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Raoul’s 2 Cents


Five years ago we bought a shiny stainless steel Whirlpool gas range. It looked robust and sparkled under the store lights. The design was solid and we thought it would last forever. Unfortunately, we were dazzled by the shell. Yesterday I had to put my handyman cap on because, after cooking our dinner, the knob of the gas range wouldn’t turn to the OFF position. I had to shut down the main gas valve, dig into my dusty toolbox and proceed to repair the appliance.

Ever since I was a child, like many curious kids, I would open up radios, TV sets, car engines, brakes, Christmas lights, computers (lots of these) … sometimes they needed fixing and other times I just wanted to see how they worked. When the internet was just starting, I was curios to see how that worked and this led me to programming as well. I’m confident that I can fix any basic logical mechanical or electrical gizmo. My parents “forced me” to fix stuff because they recognized I had that aptitude. I thought then that it was unfair that they singled me out to repair while my other siblings continued to play with their toys. In hindsight I appreciate what they did. I learned a skill. Because of them, I believe I will survive if I were ever stuck in a deserted island.

Removing the low-quality parts (the screws, springs, patented parts) of that stainless cooking monster, I realized how easily the manufacturer could have spent a few more dollars to make their product last longer. I figured that their real business model was making a ton of money through maintenance. For instance, when I got to the innards of the defective switch and considered buying a new switch online, that simple patented part cost around $60. Shock!! Even a regular screw cost $5 in their “official” website. That same screw purchased at a hardware store would have only cost 10 cents at the most. And don’t forget the real killer — $300 for labor! My advice to you (if you ever decide to repair your appliance): don’t buy from the crooked manufacturer and its subsidiaries. Youtube is full of “How to fix things” videos and in EBAY there are people selling the same parts for less than half the cost. Just make sure you research the exact part number for your particular model.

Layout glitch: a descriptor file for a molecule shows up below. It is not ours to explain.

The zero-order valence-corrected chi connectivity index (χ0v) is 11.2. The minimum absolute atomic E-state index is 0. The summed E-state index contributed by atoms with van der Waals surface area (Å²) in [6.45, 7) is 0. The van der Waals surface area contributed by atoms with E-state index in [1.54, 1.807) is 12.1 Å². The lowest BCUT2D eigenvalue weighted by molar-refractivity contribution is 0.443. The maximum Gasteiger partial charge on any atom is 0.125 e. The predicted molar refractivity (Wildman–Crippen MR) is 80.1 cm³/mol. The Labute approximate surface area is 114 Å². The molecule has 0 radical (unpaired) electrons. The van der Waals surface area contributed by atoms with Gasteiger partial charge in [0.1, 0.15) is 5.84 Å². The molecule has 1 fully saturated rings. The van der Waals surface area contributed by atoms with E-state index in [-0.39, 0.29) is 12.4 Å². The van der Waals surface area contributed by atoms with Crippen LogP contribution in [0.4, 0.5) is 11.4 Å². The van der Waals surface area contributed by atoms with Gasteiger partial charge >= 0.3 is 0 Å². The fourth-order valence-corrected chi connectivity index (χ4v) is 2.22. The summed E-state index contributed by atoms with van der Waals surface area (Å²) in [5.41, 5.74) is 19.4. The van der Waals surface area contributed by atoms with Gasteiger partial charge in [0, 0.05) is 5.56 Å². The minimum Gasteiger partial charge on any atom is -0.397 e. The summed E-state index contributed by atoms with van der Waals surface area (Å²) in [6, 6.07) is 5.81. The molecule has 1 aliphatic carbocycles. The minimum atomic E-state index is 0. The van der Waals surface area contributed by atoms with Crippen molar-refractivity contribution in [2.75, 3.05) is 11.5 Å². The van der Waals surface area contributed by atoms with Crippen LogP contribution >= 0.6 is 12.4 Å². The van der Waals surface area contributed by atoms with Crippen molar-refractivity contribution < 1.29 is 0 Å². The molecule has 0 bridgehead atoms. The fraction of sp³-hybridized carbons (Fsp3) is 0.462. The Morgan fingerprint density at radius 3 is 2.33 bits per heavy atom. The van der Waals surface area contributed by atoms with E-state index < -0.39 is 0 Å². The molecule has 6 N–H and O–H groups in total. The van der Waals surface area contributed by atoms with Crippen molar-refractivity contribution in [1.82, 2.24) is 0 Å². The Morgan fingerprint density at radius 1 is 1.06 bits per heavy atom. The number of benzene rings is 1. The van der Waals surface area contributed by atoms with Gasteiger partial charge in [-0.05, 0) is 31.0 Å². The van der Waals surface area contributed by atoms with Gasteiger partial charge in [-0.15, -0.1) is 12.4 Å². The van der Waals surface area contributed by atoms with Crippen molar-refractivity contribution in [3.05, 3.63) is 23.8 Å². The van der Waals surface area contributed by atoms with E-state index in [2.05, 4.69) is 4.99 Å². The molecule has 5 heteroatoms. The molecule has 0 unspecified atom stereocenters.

gas range partsI was so mad. I wasn’t going to spend a small fortune and wait 3 days for shipping for any part. I got creative and tinkered with that stove for a few hours and I got it done. Thanks to my early training. Praise God!

It’s obvious — there are SALESMEN and there are CRAFTSMEN. There are manufacturers who invest/focus on the sparkle in order to sell. And there are craftsmen who go after quality rather than profit. One succeeds temporarily while the other starts a legacy. People used to laugh at Japanese products in the 50s but Japanese products have matured in quality and have been outselling American products since the 70s. We’ve all been unappreciated but let’s be patient and take pride in what we do. Let’s be craftsmen!

TGIF people!

“You can tell the passion of the HEART by the craftsmanship of the HAND.”